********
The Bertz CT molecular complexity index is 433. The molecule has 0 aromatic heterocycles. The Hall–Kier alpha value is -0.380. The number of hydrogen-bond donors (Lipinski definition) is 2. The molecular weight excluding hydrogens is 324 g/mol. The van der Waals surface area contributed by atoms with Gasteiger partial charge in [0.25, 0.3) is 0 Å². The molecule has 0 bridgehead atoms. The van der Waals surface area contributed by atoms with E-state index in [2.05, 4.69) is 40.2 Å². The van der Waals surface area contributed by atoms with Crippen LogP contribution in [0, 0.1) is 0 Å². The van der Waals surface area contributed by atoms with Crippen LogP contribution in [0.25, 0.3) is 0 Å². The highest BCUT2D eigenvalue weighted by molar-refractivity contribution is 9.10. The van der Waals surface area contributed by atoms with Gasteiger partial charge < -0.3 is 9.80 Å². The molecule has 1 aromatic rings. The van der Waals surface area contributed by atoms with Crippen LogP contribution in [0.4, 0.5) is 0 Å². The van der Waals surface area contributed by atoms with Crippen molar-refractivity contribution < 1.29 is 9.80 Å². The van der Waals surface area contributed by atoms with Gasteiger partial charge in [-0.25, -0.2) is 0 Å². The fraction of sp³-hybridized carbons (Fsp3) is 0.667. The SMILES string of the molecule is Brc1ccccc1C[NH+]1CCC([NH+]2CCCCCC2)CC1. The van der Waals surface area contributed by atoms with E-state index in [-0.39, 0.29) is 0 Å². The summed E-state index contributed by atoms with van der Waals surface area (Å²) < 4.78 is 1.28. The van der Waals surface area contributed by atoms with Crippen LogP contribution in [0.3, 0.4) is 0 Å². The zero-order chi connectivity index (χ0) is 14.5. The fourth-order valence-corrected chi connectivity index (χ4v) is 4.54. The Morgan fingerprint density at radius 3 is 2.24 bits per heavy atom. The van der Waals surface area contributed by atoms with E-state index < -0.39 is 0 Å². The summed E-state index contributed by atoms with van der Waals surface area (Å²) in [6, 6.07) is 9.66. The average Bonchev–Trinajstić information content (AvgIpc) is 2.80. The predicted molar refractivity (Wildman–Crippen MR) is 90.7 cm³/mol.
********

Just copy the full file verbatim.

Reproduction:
The Bertz CT molecular complexity index is 433. The molecule has 0 aromatic heterocycles. The Hall–Kier alpha value is -0.380. The number of hydrogen-bond donors (Lipinski definition) is 2. The molecular weight excluding hydrogens is 324 g/mol. The van der Waals surface area contributed by atoms with Gasteiger partial charge in [0.25, 0.3) is 0 Å². The molecule has 0 bridgehead atoms. The van der Waals surface area contributed by atoms with E-state index in [2.05, 4.69) is 40.2 Å². The van der Waals surface area contributed by atoms with Crippen LogP contribution in [0, 0.1) is 0 Å². The van der Waals surface area contributed by atoms with Crippen LogP contribution in [0.25, 0.3) is 0 Å². The highest BCUT2D eigenvalue weighted by molar-refractivity contribution is 9.10. The van der Waals surface area contributed by atoms with Gasteiger partial charge < -0.3 is 9.80 Å². The molecule has 1 aromatic rings. The van der Waals surface area contributed by atoms with Crippen LogP contribution in [0.4, 0.5) is 0 Å². The van der Waals surface area contributed by atoms with Crippen molar-refractivity contribution < 1.29 is 9.80 Å². The van der Waals surface area contributed by atoms with Gasteiger partial charge in [-0.25, -0.2) is 0 Å². The fraction of sp³-hybridized carbons (Fsp3) is 0.667. The SMILES string of the molecule is Brc1ccccc1C[NH+]1CCC([NH+]2CCCCCC2)CC1. The van der Waals surface area contributed by atoms with E-state index in [-0.39, 0.29) is 0 Å². The summed E-state index contributed by atoms with van der Waals surface area (Å²) < 4.78 is 1.28. The van der Waals surface area contributed by atoms with Crippen LogP contribution in [0.3, 0.4) is 0 Å². The zero-order chi connectivity index (χ0) is 14.5. The fourth-order valence-corrected chi connectivity index (χ4v) is 4.54. The Morgan fingerprint density at radius 3 is 2.24 bits per heavy atom. The van der Waals surface area contributed by atoms with E-state index < -0.39 is 0 Å². The summed E-state index contributed by atoms with van der Waals surface area (Å²) in [6, 6.07) is 9.66. The average Bonchev–Trinajstić information content (AvgIpc) is 2.80. The predicted molar refractivity (Wildman–Crippen MR) is 90.7 cm³/mol.